Missed opportunities to improve childcare have blighted both Coalition and Labor governments. Can Scott Morrison’s plans for sweeping reforms finally provide a grown-up solution? By Sophie Morris.

Scott Morrison’s kid gloves on upcoming childcare reform

Social Services Minister Scott Morrison, right, and Tasmanian MP Brett Whiteley visit an early learning centre in Ulverstone, Tasmania.
Social Services Minister Scott Morrison, right, and Tasmanian MP Brett Whiteley visit an early learning centre in Ulverstone, Tasmania.

Nine years ago, then federal Liberal MP Jackie Kelly was part of a government that splurged billions of dollars on tax cuts in a big-spending boom-time budget.

Yet she was disappointed, for it overlooked the one thing she believed should have been a priority if the government wanted to spend the surplus “wisely”. 

“Childcare needs a bit of leadership,” she told Sydney’s Sun-Herald days after the 2006 budget. “We have missed an opportunity with this budget.”

Indeed. Now Social Services Minister Scott Morrison is trying to sort out the mess that Kelly correctly identified almost a decade ago. He has to do it, though, with a lot less cash than might have been possible back in those heady days of budget surpluses, when it seemed the boom would never end.

The families and childcare package is shaping as a highlight of what is supposed to be a deliberately lacklustre budget. 

Yet Tony Abbott’s repeated promises of a “dull” budget belie the existential drama. If it flops badly, that’s it for Abbott, who has already faced one “near-death” experience in February, with 39 MPs voting against him in a spill motion with no declared rival. Another budget debacle like last year’s would finish him. So, dull it shall be when Treasurer Joe Hockey delivers the budget on Tuesday night. And, we are told, “measured, responsible and fair”. 

By then, Morrison is expected to have already detailed his families package. If he helps save Abbott by fixing childcare and finding a way to pay for it, his own stocks in the party will rise. 

His consultations since he was appointed to the portfolio in December have been extensive. Focus groups have apparently been polled on what they would consider fair, as the government strives to avoid offending anyone. An announcement of a two-year $250 million pilot nanny scheme, targeted at shift workers and regional families, has been generally well received.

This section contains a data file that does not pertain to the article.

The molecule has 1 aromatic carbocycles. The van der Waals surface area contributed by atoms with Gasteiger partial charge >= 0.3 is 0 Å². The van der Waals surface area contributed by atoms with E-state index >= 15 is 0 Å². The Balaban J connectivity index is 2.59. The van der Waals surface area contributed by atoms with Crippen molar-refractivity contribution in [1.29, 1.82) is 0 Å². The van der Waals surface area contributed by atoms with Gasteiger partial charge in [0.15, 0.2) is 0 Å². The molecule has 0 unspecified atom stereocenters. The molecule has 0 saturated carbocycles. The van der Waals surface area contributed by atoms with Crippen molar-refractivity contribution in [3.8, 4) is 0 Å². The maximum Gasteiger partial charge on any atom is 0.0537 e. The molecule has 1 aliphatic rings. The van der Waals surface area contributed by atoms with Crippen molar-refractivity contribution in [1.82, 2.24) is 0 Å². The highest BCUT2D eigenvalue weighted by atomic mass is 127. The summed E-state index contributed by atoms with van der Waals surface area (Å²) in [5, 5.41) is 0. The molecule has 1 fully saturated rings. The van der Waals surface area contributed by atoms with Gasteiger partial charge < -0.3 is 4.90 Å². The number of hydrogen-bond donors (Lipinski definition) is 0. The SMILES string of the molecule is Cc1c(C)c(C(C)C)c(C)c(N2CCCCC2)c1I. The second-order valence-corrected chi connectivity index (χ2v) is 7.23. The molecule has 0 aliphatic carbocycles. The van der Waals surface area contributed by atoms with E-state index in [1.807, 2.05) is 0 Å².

1 . Unions onside

Even unions sing his praises. “Scott Morrison has tackled a problem which too many politicians have been scared to do,” says Helen Gibbons, assistant national secretary for United Voice, the early childhood union. “So far he is on the right track.”

Morrison is dealing with a system that was, as the Productivity Commission puts it, “largely designed to meet the needs of a different era and the series of incremental additions and amendments mean there is much scope for improvement”.

From the charitable creches of the late 1800s and the community-based centres of the 1970s and 1980s through to the massive industry that today attracts almost $7 billion a year in federal funding, childcare in Australia has evolved in a shambolic fashion.

In his forthright style, Morrison has already settled the question over what the government sees as the purpose of childcare.

“We’re not trying to run an education system here, we’re trying to provide a payment to help people be in work and stay in work, which means they are then participating in the economy which is good for the economy,” he said in a recent interview with Radio 3AW.

It’s a question that has shaped the childcare debate for decades: is it primarily there so parents can go to work, or to support the development of the child?

It is worth noting that Morrison has endorsed the National Quality Framework that Labor introduced to ensure centres were meeting certain standards. The government has also extended by two years the national partnership agreement with the states that provides 15 hours of preschool to four-year-olds. 

Still, Morrison is coming down firmly on the side of those who see childcare primarily as a workforce participation measure, rather than inherently educational. The government had already telegraphed this message by shifting the responsibility for childcare from the Department of Education and Training to the Department of Social Services.

The proposal to require parents to be in work in order to claim childcare subsidies has reinforced it.

For the government, the childcare overhaul will be pitched as its response to the challenge of lifting women’s workforce participation, after the Intergenerational Report identified slow progress on this. It is a more effective response than the generous paid parental leave scheme that Abbott finally dumped as his leadership came under intense pressure in February.

2 . Reservations

But Deborah Brennan, a professor in the University of New South Wales’ social policy research centre who has spent decades researching early childhood education and care, has reservations about its focus.